And then, of course, there was the perfectionism of Walt, who tirelessly pushed his team of animators (more than 100 artists and technicians over the five-year period) in pursuit of something more naturalistic and less cartoony. How to make leaves tumble or a drop of rain hit the wet ground or a fire envelop a forest like an outstretched hand? Or how to animate animals more realistically? In fact, one of the innovative features of the Bambi two-disc DVD set is, Inside Walts Story Meetings, which re-enacts the creative sessions from the actual transcripts. The most important thing is that you found out what Walt thought, Deja says. He was so involved in this, from the opening shot down to how the characters feel about each other. Its very much a back and forth team effort.
And what did Deja, who, along with his craft, has made a hobby out of studying the Disney classics, glean from revisiting Bambi on DVD? It really leaves you stunned what they knew and how they tactfully handled something that couldve been very iffy and kitschy. There is a certain amount of sentimentality in it, but they always gave those characters dignity and theres even poetry to it. Theres so little dialogue in it that music plays a big role in the beginning of the film where Bambi falls down. Ollie animated this and its done to such a beautiful musical beat as he starts hopping along. With each note, he shifted into a different weight, and I asked Ollie about this combination of music and visuals and he said, Well, you know, the music had already been written by an in-house composer before I actually animated it, so I had a beat track and I knew when to hit a certain pose to give it rhythm, and it becomes such a great unity.
The look is very gutsy because there is a certain amount of Impressionism in it. Before that, things were more literal and painted out in detail and here you have these wild backdrops with perhaps only a leaf or two in the foreground, sort of crisp. The focus is only on character. It was something new that they hadnt done before and they completely pulled it off. Ill never forget the first time I saw it I mustve been 13 or 14, and I thought the opening multiplane scene was the most beautiful thing I had ever seen in my life. And what I came away from it growing up in Germany, where we have these little pockets of forests, I would notice for the first time how the light hit the moss or the mushrooms. Its interesting how these things can open your eyes.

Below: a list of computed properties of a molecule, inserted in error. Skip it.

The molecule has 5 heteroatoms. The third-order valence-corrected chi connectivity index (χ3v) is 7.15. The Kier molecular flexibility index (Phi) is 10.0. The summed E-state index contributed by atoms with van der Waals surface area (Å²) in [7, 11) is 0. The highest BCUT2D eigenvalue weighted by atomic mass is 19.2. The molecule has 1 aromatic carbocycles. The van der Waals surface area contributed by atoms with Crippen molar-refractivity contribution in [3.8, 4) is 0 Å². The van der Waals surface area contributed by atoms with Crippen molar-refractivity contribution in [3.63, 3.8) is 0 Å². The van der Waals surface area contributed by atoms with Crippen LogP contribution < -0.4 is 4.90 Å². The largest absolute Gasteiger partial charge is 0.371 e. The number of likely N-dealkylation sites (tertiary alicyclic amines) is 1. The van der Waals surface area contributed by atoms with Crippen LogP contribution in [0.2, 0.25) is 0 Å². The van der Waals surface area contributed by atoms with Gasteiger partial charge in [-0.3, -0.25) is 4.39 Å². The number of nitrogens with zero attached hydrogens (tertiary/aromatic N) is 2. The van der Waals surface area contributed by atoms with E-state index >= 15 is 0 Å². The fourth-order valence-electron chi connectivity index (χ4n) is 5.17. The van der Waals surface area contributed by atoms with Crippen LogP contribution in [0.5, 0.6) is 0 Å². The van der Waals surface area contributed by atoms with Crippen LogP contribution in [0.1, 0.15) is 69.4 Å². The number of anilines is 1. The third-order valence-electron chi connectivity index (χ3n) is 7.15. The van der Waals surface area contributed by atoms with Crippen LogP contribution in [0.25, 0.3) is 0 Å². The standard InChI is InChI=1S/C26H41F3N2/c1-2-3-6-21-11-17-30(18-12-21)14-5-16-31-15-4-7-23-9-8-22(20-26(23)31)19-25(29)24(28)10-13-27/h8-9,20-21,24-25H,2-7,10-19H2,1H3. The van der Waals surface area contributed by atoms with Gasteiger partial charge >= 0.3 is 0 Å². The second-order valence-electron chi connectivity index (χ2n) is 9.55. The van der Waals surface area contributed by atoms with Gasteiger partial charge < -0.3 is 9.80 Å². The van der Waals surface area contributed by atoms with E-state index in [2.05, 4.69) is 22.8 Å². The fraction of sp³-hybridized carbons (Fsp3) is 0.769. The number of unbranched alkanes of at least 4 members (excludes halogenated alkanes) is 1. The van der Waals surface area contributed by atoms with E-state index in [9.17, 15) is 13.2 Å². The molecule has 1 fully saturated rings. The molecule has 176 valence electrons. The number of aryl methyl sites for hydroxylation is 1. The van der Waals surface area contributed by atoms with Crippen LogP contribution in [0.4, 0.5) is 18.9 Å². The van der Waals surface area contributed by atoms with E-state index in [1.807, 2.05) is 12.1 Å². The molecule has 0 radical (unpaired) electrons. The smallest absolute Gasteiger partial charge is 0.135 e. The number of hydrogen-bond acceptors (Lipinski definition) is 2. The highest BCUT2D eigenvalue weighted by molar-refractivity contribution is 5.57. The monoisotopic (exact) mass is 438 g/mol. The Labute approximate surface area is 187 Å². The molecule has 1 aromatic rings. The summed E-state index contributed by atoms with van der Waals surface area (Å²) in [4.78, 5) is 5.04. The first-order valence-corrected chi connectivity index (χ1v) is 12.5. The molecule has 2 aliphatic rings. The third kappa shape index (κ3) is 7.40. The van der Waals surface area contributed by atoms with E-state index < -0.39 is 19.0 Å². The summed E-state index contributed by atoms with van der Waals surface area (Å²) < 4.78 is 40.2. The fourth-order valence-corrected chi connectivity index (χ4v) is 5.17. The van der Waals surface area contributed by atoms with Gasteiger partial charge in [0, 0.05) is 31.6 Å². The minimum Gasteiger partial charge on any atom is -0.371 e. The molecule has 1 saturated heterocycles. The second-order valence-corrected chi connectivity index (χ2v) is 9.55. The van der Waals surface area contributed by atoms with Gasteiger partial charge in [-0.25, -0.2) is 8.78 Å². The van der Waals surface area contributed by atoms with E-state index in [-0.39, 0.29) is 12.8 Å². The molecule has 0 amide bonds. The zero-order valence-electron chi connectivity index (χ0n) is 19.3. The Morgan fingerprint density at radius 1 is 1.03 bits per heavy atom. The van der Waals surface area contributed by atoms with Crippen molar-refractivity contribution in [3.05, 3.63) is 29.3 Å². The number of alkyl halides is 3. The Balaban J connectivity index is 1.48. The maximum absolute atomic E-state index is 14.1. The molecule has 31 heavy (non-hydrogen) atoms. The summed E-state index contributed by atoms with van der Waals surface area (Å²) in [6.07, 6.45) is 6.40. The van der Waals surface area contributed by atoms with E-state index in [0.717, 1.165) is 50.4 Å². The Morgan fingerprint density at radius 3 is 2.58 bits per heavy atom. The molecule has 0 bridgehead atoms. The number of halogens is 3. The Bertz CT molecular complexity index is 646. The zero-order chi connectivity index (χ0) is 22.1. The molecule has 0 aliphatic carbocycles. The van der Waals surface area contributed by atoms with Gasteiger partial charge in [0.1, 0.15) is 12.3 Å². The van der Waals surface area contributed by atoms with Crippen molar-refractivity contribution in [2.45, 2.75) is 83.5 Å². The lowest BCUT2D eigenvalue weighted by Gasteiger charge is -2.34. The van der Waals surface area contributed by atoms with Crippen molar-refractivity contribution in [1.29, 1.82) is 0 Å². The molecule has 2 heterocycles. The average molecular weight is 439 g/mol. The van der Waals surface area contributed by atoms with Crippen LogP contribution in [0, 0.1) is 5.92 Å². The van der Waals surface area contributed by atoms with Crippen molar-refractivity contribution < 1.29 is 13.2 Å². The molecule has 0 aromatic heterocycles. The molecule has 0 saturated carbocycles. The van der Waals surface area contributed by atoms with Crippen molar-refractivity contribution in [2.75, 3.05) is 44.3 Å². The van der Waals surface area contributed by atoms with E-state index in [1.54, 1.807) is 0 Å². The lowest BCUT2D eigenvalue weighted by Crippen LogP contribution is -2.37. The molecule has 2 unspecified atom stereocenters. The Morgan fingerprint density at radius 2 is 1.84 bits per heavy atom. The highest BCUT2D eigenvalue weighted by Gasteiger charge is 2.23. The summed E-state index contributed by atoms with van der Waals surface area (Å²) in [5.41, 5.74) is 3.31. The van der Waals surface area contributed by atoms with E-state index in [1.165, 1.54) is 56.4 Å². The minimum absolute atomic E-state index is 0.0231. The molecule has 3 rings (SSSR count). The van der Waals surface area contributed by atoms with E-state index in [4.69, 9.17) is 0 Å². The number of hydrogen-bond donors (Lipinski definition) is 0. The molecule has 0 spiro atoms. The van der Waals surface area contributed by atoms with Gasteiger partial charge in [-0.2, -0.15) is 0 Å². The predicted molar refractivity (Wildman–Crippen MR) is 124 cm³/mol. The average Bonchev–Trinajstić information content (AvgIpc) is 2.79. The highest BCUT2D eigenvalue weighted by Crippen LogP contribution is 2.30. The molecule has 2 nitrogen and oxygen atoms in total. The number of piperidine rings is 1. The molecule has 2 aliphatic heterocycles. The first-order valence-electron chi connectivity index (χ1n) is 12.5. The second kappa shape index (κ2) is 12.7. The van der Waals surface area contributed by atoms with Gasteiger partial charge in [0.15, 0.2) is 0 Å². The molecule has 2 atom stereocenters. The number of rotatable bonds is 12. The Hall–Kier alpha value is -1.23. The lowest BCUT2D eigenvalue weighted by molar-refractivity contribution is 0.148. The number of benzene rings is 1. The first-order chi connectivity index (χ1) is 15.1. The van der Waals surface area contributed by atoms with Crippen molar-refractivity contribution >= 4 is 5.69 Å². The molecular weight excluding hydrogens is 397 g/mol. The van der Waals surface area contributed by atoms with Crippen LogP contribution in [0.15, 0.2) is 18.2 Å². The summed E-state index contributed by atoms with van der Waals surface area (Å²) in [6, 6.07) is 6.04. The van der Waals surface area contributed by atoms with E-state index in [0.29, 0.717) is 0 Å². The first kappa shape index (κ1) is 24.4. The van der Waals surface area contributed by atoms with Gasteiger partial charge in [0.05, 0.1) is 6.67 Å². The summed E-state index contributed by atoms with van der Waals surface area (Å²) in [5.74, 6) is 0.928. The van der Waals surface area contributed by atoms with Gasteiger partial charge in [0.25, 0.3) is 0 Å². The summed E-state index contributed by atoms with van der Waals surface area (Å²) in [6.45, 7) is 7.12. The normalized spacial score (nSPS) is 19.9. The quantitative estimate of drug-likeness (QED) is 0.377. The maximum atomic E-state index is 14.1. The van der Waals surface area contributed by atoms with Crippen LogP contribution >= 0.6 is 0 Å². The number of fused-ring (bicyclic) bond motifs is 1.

When I started researching this again and put all the model sheets in front of me, it was like, Oh, youre in trouble this stuff is amazing! These are like Michelangelo drawings; they are as good as it gets. You think about it for a couple of days and you wonder if you can even make Bambi walk. So you go through a walk cycle and then you work yourself into it.
In Bambi, the complexity of the artwork and the inconsistent paint that they used were quite a challenge, according to Poehlein, in comparison to the far simpler Cinderella, which they are completing now for an October DVD release. In some ways it was good that we did Bambi first because we encountered every conceivable problem, but I sort of wish that we couldve done it later because we wouldve understood the process a bit more and it wouldve been less painful.
Bambi Platinum Edition featuring bonus material. Rated G. Walt Disney Home Ent., feature running time 70 min., $29.99.
Bill Desowitz is editor of VFXWorld.